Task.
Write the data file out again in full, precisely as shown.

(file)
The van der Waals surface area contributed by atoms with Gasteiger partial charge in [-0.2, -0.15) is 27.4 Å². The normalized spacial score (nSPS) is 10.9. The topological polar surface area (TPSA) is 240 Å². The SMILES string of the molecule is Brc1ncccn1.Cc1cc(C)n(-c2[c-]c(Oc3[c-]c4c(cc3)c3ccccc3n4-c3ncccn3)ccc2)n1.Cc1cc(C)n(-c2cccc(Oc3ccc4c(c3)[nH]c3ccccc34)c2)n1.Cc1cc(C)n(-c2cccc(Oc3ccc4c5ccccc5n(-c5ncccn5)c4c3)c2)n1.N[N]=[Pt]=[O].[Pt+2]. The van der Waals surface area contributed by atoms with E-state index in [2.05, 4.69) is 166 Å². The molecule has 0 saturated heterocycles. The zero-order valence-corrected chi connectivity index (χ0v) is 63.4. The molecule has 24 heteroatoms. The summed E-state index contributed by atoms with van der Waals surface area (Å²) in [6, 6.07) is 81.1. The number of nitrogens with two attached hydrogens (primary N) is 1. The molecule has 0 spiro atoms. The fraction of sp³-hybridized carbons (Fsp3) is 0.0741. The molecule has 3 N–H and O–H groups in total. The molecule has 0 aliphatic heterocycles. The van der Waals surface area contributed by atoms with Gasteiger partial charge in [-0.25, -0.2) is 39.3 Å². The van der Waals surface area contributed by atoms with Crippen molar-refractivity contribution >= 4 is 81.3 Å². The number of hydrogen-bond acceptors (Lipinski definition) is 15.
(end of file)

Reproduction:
The van der Waals surface area contributed by atoms with Gasteiger partial charge in [-0.2, -0.15) is 27.4 Å². The normalized spacial score (nSPS) is 10.9. The topological polar surface area (TPSA) is 240 Å². The SMILES string of the molecule is Brc1ncccn1.Cc1cc(C)n(-c2[c-]c(Oc3[c-]c4c(cc3)c3ccccc3n4-c3ncccn3)ccc2)n1.Cc1cc(C)n(-c2cccc(Oc3ccc4c(c3)[nH]c3ccccc34)c2)n1.Cc1cc(C)n(-c2cccc(Oc3ccc4c5ccccc5n(-c5ncccn5)c4c3)c2)n1.N[N]=[Pt]=[O].[Pt+2]. The van der Waals surface area contributed by atoms with E-state index in [2.05, 4.69) is 166 Å². The molecule has 0 saturated heterocycles. The zero-order valence-corrected chi connectivity index (χ0v) is 63.4. The molecule has 24 heteroatoms. The summed E-state index contributed by atoms with van der Waals surface area (Å²) in [6, 6.07) is 81.1. The number of nitrogens with two attached hydrogens (primary N) is 1. The molecule has 0 spiro atoms. The fraction of sp³-hybridized carbons (Fsp3) is 0.0741. The molecule has 3 N–H and O–H groups in total. The molecule has 0 aliphatic heterocycles. The van der Waals surface area contributed by atoms with Gasteiger partial charge in [-0.25, -0.2) is 39.3 Å². The van der Waals surface area contributed by atoms with Crippen molar-refractivity contribution >= 4 is 81.3 Å². The number of hydrogen-bond acceptors (Lipinski definition) is 15.